It was only after meeting Sharma that she underwent two surgeries, one for silicone implants and the second a vaginoplasty. "Though this allows us intercourse, I can't have biological children," she adds. And that's something the couple misses. A marriage certificate would allow them to adopt, but Sarode wants a certificate that says that she's transgender, not one in which she has to accept a female identity. When the Transgender Bill 2016 gets passed, Sarode and Sharma will get their certificate.

For now, their Kalyan home enjoys the pitter patter of paws - a labrador named Maggie and a spitz called Frooty. "We love animals. Jai runs a pet store, in fact. And, we moved to a bigger home here in Kalyan because we wanted the dogs," Sarode says.

By Gitanjali Chandrasekharan

'My family wanted to know why I had picked a Dalit'
The couple: Nilakshi Pawar, 34, homemaker, and
Nitin Pawar, 35, BMC employee
The hurdle: Caste

Twelve years ago, Nilakshi Pawar took a decision that most would consider impulsive. She married a boy she had known for less than a week. It was a choice that would land her on the streets after she was thrown out of her maternal home, and alienate her family for a decade. "The outrage wasn't over the fact that I had gone against their wish. It was about a Maratha girl marrying a Dalit boy," says Nilakshi, 34, who lives with husband Nitin, her in-laws and their eight-year-old daughter, Tanvi, in Chembur East.

Nilakshi and Nitin Pawar. Pic/Datta Kumbhar
Nilakshi and Nitin Pawar. Pic/Datta Kumbhar

The long-known rivalry between the two castes in fact made headlines earlier this year with the eruption of the Bhima-Koregaon violence over a historical commemoration. In 2016, Nagraj Manjule's Sairat, the highest grossing Marathi film till date, spoke of a love story between a privileged Maratha girl and a poor Dalit boy, eventually ending in the honour killing of the couple. It was inspired by true events.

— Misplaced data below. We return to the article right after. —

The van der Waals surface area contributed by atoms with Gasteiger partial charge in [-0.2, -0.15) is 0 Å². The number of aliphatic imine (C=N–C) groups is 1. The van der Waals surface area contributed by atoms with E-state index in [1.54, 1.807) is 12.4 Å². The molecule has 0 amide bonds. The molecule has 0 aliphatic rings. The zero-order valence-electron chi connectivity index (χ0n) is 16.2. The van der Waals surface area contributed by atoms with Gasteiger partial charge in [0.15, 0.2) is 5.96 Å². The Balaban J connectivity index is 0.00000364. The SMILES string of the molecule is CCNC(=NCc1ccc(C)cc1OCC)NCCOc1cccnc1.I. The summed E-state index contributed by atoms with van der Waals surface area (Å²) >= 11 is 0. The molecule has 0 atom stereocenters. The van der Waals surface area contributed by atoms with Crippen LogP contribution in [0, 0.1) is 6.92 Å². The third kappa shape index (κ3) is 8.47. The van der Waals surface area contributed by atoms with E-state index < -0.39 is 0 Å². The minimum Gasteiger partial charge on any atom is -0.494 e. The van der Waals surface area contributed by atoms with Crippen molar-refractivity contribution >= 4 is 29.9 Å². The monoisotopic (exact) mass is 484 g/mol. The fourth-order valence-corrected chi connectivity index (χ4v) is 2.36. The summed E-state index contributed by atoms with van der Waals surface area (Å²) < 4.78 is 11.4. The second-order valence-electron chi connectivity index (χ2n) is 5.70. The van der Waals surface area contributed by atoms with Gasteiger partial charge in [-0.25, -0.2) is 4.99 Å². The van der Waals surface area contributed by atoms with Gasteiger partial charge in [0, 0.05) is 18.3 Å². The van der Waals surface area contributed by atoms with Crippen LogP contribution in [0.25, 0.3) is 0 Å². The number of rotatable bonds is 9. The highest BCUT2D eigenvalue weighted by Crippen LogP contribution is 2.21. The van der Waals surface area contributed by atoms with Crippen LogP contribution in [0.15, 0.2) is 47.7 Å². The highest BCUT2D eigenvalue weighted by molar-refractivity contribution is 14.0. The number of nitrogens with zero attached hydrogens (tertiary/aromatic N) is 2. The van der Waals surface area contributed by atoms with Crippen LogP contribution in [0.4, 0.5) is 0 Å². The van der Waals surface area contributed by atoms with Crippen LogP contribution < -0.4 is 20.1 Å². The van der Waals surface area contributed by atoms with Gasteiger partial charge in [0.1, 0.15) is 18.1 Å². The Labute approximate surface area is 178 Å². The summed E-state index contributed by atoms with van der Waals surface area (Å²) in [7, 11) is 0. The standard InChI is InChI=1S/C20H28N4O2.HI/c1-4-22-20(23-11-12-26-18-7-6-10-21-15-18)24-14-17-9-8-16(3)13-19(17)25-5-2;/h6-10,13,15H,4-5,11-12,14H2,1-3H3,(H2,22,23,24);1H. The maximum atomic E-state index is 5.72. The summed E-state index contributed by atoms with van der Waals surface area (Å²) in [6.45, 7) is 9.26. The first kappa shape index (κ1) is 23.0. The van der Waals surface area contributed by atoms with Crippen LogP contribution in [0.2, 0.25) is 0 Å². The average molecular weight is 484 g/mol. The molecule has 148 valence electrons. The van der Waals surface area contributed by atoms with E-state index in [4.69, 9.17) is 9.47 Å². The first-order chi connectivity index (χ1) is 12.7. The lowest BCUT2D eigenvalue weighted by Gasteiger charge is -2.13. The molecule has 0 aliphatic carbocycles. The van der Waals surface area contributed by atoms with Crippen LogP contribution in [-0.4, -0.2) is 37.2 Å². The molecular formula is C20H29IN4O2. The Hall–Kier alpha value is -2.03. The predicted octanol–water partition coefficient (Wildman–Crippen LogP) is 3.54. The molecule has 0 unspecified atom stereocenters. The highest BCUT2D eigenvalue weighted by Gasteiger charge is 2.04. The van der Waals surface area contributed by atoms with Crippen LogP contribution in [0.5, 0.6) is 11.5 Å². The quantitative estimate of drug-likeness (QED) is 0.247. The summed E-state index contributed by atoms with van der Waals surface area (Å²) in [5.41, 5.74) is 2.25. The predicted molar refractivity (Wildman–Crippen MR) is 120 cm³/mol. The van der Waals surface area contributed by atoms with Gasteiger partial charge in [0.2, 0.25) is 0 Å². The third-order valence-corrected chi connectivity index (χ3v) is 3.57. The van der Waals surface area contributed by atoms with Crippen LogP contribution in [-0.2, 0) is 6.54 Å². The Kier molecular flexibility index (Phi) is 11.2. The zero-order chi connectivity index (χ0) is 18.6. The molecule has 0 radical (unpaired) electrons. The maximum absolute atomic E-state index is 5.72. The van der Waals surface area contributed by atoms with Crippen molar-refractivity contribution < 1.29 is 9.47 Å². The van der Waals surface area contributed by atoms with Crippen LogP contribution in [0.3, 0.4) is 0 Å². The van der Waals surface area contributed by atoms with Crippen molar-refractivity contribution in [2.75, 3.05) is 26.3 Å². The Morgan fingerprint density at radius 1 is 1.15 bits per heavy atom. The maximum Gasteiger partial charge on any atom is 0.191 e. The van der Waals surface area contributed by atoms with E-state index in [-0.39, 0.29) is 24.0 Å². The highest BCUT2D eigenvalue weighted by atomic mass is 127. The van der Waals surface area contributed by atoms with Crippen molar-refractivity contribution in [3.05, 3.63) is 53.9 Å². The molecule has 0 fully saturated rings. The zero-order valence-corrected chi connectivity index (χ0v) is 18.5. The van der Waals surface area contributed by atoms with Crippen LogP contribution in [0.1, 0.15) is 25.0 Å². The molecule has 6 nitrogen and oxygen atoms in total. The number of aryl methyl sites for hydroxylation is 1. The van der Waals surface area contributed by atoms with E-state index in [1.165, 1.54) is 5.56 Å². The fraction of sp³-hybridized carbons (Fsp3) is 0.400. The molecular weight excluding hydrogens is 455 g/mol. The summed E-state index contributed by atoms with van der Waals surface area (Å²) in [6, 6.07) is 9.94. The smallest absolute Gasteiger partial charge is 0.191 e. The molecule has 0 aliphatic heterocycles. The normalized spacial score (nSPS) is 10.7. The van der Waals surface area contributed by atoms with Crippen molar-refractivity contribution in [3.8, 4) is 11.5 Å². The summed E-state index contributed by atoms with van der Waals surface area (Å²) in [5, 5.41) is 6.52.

"You don't think about caste when you love someone. It never mattered to either of us," says Nitin, 35, who works with the municipal corporation. The two met in 2007 at a function where Nilakshi was handling public relations for a catering firm. "On my insistence, we met at a coffee shop the next day. As creepy as it sounds, I told her that I loved her in that very meeting," says Nitin. In order to test his intentions, Nilakshi asked him to meet her family and make it official.

The meeting was civil until caste lines were drawn. "After that, it went hostile," he says. The Pawars left for home well-aware this wouldn't be easy from here onward. "My family wanted to know why I had picked a Dalit. According to them, he was neither as educated or as well-off as us. They even had a problem with his complexion. They wanted me to leave him," she says. And, when she refused, they told her to leave.

She put up at a colleague's home and married at Parel's Buddha Vihar, where Nilakshi converted to Buddhism. The marriage was attended by Nitin's family and a handful of friends. "Unlike Maratha weddings, where the bride is dressed in a yellow saree, I was clad in white. We wear white at funerals. The customs were all new to me," she says.

Her liberal upbringing meant that she worried if she could have her freedom. "Fortunately for me, his parents were supportive. Nothing has changed except that I now I wear a mangalsutra and have a daughter," she smiles. Last year, the ice thawed when Nilakshi and her maternal family got talking. "Time heals. And with youngsters marrying outside their caste and religion, it had led to more acceptance."

By Anju Maskeri